Ohio State men’s soccer head coach Brian Maisonneuve watches the Buckeyes play in the first half of the game against the University of South Florida on Sept. 7, 2018. Credit: Casey Cascaldo | Photo EditorFollowing its 1-1 overtime draw on Tuesday against Bowling Green, the Ohio State men’s soccer team will try and build off its most effective offensive performance of the season when it travels to take on Penn State on Sunday afternoon. The Buckeyes seemed to look like a team that can create consistent offensive pressure, despite the stat sheet indicating that they came away with just two shots on goal.Sunday’s matchup with the Nittany Lions marks the beginning of Big Ten play for Ohio State, and the team knows that this match is not only critical for momentum on offense, but will also serve as a stepping stone for the Buckeyes’ season as a whole. “It’s Big Ten play. So now everybody’s, you know, starting from scratch, so again it’s a time where, you know, [we can] try to put everything together in terms of heading into Big Ten play,” head coach Brian Maisonneuve said. “Penn State at Penn State is going to be a battle. I mean they’re a very good team, and to play away at their place is always a tough spot.”Breaking a three-game scoreless drought and finding just their second goal of the season the players believe Tuesday’s draw will help them tremendously from a confidence standpoint this weekend.“Definitely it’s going to, you know, drive us and we’re definitely looking forward to going away [to Penn State],” sophomore forward/midfielder Joshua Jackson-Ketchup said. “So now that we see it’s coming and finally, you know, clicking I think that we’re going to make some damage when we go to Penn State, and so we’re looking forward to it.”Penn State is a team in a similar position to Ohio State.The Nittany Lions have a new coaching staff this season and hope to build and improve throughout head coach Jeff Cook’s first season at the helm.Also, both Ohio State and Penn State have struggled on offense in the nonconference portion of the season.The Buckeyes have scored two goals in six games, while Penn State has managed three goals on just 12 shots on goal in its first five games.Penn State’s leading scorer is freshman forward Jeremy Rafanello, who has scored two goals on the season.Penn State redshirt sophomore goalkeeper Josh Levine has allowed an average of 1.17 goals per game this season while his counterpart on Sunday, redshirt junior goalkeeper Parker Siegfried, allows 0.98 goals against average between the pipes for the Buckeyes. Ohio State will face Penn State in University Park, Pennsylvania at 1 p.m. on Sunday.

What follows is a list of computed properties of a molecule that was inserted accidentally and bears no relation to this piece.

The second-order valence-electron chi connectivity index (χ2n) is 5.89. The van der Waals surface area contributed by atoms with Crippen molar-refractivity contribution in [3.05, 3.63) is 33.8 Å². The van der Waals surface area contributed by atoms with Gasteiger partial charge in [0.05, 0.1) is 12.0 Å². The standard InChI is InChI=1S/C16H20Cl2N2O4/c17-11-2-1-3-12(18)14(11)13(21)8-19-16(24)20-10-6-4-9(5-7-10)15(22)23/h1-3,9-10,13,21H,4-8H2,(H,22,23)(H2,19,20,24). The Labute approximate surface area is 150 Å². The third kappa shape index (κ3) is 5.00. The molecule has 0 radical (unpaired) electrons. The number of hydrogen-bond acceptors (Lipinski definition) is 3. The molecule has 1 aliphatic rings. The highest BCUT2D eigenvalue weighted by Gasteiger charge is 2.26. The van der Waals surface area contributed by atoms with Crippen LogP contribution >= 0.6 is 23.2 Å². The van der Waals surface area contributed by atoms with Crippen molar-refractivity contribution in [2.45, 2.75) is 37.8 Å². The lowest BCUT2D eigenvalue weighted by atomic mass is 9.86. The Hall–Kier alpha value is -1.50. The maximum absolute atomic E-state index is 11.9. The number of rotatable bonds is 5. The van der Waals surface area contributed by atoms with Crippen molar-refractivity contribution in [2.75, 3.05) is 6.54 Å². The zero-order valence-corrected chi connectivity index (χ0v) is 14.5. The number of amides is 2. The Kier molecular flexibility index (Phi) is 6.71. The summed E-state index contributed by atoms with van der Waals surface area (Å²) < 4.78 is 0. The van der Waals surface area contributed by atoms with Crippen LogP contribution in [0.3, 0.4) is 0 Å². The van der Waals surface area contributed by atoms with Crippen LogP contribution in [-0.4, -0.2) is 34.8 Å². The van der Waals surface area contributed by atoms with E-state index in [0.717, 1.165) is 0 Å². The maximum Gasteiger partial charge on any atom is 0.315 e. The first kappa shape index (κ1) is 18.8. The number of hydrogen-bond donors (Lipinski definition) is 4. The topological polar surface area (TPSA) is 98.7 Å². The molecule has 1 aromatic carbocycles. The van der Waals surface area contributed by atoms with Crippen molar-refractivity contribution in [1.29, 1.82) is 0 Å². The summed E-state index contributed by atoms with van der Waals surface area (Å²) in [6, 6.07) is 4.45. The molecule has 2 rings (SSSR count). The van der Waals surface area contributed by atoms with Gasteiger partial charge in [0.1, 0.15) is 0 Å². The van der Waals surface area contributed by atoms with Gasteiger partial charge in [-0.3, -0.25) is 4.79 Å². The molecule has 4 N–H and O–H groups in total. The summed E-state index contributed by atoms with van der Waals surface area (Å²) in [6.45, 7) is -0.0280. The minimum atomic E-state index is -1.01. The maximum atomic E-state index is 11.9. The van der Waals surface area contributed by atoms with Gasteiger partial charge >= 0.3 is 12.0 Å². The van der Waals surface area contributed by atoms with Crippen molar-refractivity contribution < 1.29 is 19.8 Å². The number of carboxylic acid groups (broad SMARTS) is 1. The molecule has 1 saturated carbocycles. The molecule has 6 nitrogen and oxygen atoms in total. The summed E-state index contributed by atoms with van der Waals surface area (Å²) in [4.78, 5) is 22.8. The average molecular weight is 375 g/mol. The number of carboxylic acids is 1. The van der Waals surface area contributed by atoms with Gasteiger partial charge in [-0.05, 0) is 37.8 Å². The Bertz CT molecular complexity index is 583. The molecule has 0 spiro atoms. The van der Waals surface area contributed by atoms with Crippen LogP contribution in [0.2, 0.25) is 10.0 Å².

Thomas Cudjoe was stabbed to death on the forecourt of a Shell petrol station in IlfordCredit:Metropolitan Police Leading judges have refused to overturn guilty verdicts in the first test case “joint enterprise” challenges brought after a Supreme Court ruling raised the possibility that hundreds of convictions could be unsafe.The legal challenges by men convicted of group attack murders follow a decision in February that the application of the law on joint enterprise, otherwise known as common enterprise, had taken “a wrong turn” and been misinterpreted for 30 years.The Lord Chief Justice, Lord Thomas, is heading a panel expected to provide guidance on how the law should now be applied.The other panel members are Sir Brian Leveson, president of the Queen’s Bench Division, and Lady Justice Hallett, vice-president of the criminal appeal courts.At the heart of the case is the so-called “foresight principle” in joint enterprise cases. Used over the years to tackle gang violence, defendants have been convicted if they could have foreseen that a murder or violent act was likely to take place.But the Supreme Court ruled that the foresight rule was being misinterpreted and juries had to decide “on the whole evidence” whether a person had the “necessary intent” to join in the commission of a crime.The first of 10 test cases heard by the court concerns the safety of the conviction of Asher Johnson, his brother Lewis, and Reece Garwood, all in their 20s, who were jailed for life for murdering Thomas Cudjoe in an attack on a garage forecourt near a pub in Ilford, east London, in November 2012. Want the best of The Telegraph direct to your email and WhatsApp? Sign up to our free twice-daily Front Page newsletter and new audio briefings. A fourth convicted man, Jerome Green, was seen in CCTV footage holding a knife and apparently stabbing Mr Cudjoe as he sat in the driver’s seat of a Ford Focus.Lawyers for the Johnson brothers and Garwood told the court there was no evidence of common enterprise between them and Green, and the CCTV did not show they had been involved in a planned attack.There was also no evidence that they had given verbal encouragement to Green to carry out the killing.The second case challenges the safety of the convictions of Tyler Burton and Nicholas Terrelonge. They were found guilty of murdering young father Ashley Latty in a group attack after a birthday party in Dagenham, east London, in May 2014.Awaiting the outcome of those and other appeals before the panel are members of JENGbA (Joint Enterprise Not Guilty by Association), a grassroots group which helped to achieve the landmark Supreme Court ruling.Group co-ordinator Gloria Morrison said: “It makes no sense to find people guilty of murder based purely on foresight alone – the idea that you know what someone is going to do.”It is totally illogical and it has led to juries coming to conclusions based on assumptions.”JENGbA estimates some 700 individuals could be in line to have their cases reviewed in light of the guidelines laid down by Lord Thomas’ panel.